December 17, 2014
Dear Williamson Alumni and Friends,
The Williamson Free School of Mechanical Trades has been referred to by many different names over the years: Williamson Trade School, Williamson Free School, Williamson, Williamson School, Willy Tech…. All of these names and several others have been and are being used, creating confusion as to the school’s proper name and what it represents, especially to anyone unfamiliar with Williamson. This uncertainty continues to negatively affect recruitment of applicants and the solicitation of new donors. (This confusion became very clear several years ago when industrialist and philanthropist Henry M. Rowan issued a $5 million matching gift challenge to Williamson, requiring the school to reach out beyond its alumni and friends for support from those who had never heard of Williamson.)
Often, a long explanation is necessary to explain the very name of our school, distracting attention from who we are and our unique mission. What is a “free” school? What are “mechanical” trades? It’s a high “school,” right? The ambiguity of our name causes confusion from the very outset.
Our Admissions Department routinely encounters this issue, as high school guidance counselors and prospective students and their parents mistakenly confuse Williamson with a vo-tech high school or believe that the education offered at Williamson isn’t at the college level. This first impression can be very damaging, as many are under the impression that high-school vocational programs are of poor quality and appropriate only for the most unqualified high school students; consequently, many would-be applicants do not give Williamson a second thought. The school’s current name and its common informal name –Williamson Trade School – do not help to establish who we truly are, a “college of the trades.” Instead, the reference to trade school leaves many people with an image of a poorly run, outdated secondary institution.
As these problems continued to present themselves, the Board of Trustees began to consider modifying the school’s name to one that would better convey what Williamson currently is, and also reflect the school’s unique mission. Toward that end, the Board and Administration hired a public relations firm to conduct a branding study. (Branding is the method by which an institution identifies itself to the public, including its name and visual identification, such as logos and colors.) This three-month study included many extensive interviews with alumni, faculty, students, friends, major donors, and corporate representatives. The conclusion of the study was that our current name creates confusion and uncertainty, the name is antiquated and not fully representational of what the school is today, the school’s visual identification is confusing and inconsistent, and there is no consistent brand identity.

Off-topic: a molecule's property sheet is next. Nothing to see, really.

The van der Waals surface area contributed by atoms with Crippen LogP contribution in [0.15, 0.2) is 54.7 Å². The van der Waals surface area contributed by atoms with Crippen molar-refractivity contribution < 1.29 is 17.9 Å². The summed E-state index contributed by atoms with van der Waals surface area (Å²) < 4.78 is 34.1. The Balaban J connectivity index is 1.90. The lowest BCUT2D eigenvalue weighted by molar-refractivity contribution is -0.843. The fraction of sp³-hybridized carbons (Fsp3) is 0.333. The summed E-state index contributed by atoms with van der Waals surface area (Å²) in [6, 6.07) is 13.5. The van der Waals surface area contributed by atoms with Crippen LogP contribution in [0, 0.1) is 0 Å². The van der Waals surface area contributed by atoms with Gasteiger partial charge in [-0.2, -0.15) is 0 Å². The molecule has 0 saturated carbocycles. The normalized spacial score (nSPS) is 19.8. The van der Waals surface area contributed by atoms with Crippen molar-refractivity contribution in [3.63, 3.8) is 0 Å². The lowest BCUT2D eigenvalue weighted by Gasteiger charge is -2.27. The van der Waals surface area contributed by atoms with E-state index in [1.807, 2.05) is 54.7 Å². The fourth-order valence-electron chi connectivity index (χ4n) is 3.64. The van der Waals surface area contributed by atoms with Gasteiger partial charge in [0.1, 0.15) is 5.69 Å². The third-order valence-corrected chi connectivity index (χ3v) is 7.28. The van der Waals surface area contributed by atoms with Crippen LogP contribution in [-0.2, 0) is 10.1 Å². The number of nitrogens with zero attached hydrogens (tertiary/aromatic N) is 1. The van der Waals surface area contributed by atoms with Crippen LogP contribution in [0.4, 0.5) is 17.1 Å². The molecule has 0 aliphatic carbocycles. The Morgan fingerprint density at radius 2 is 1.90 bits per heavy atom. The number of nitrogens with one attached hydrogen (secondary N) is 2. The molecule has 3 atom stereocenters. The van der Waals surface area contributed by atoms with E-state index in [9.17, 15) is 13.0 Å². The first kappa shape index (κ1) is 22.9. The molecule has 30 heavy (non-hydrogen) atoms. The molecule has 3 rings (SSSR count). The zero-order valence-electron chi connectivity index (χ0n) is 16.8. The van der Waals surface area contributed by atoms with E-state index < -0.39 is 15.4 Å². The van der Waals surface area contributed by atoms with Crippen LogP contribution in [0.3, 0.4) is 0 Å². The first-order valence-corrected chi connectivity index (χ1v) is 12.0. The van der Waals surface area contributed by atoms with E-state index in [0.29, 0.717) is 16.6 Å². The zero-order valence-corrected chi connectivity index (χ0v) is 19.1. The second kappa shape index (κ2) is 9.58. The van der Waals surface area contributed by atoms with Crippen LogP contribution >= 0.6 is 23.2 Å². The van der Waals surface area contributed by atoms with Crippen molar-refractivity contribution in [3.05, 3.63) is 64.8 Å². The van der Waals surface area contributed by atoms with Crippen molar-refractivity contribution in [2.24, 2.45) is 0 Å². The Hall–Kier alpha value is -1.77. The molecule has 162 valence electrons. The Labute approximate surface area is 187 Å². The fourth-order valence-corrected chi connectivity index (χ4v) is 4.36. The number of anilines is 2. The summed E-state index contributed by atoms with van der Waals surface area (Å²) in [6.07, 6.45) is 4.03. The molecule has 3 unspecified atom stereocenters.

Although many variations of the name were considered, the study concluded that the name “Williamson College of the Trades” would most clearly identify the true nature of the school’s programs and curriculum to those outside the Williamson community while portraying our mission and maintaining a close connection with our past.
In addition, the study concluded that the new name would: attract a greater pool of applicants (allowing more students to get their first choice of a trade, which would positively affect student retention); help in fund-raising efforts (corporations and foundations are more inclined to give to a college than a trade school); assist Williamson to obtain articulation agreements with other colleges (making it easier for graduates to continue their education); and more clearly identify what Williamson is all about — it is a postsecondary educational institution committed to providing a hands-on trade education, awarding the Associate in Specialized Technology degree since 1972.
After careful consideration, the Board of Trustees gave near unanimous approval to the proposed name change. The Board views this change as better communicating who we are as an institution, but also as a tremendous opportunity to strengthen Williamson’s mission by increasing the value of a Williamson education through raising its accreditation status, thereby providing additional opportunities for our graduates who choose to further their education after Williamson.
And this will all be done while remaining true to Mr. Williamson’s vision for his school as laid out in his Deed of Trust. In its over 125-year history, Williamson has transformed the lives of thousands of “deserving young men,” helping them become “useful and respected members of society,” by remaining faithful to Isaiah V. Williamson’s vision. The school’s dedication to Mr. Williamson’s Deed of Trust will not waver: it will continue to offer tuition-free trade and academic education in a faith and values-based environment that includes the promotion of athletics and other activities that are conducive to fellowship and the development of leadership skills. These four elements are the foundation of the Williamson experience and always will be, regardless of the school’s name.
Moreover, the Board views the name change as yet another step in the natural progression that the school has made over the years. From the very first Board to the present, the Trustees have been given authority by Mr. Williamson in the Deed of Trust to make changes over time in order to keep the school relevant. Mr. Williamson was wise to realize that changes would be necessary over time to enable his school to adapt and progress, and he allowed for the Board to make those changes, provided that the school remained faithful to his vision. Since the school’s inception, recognizing that Williamson must adapt to changes in education, technology, and the marketplace or risk becoming obsolete, the Board has made numerous amendments to the Deed of Trust, while always being guided by Mr. Williamson’s original vision.
In the early part of the 20th century, Williamson’s agriculture program of study was phased out. Another of the early trades, pattern making, was dropped in the late 1930s as the skills it required were replaced by modern technology. That trade was replaced with a painting program, which decades later itself adapted to technological advances to include structural coatings technology. The horticulture program was added as a sixth trade in the 1990s.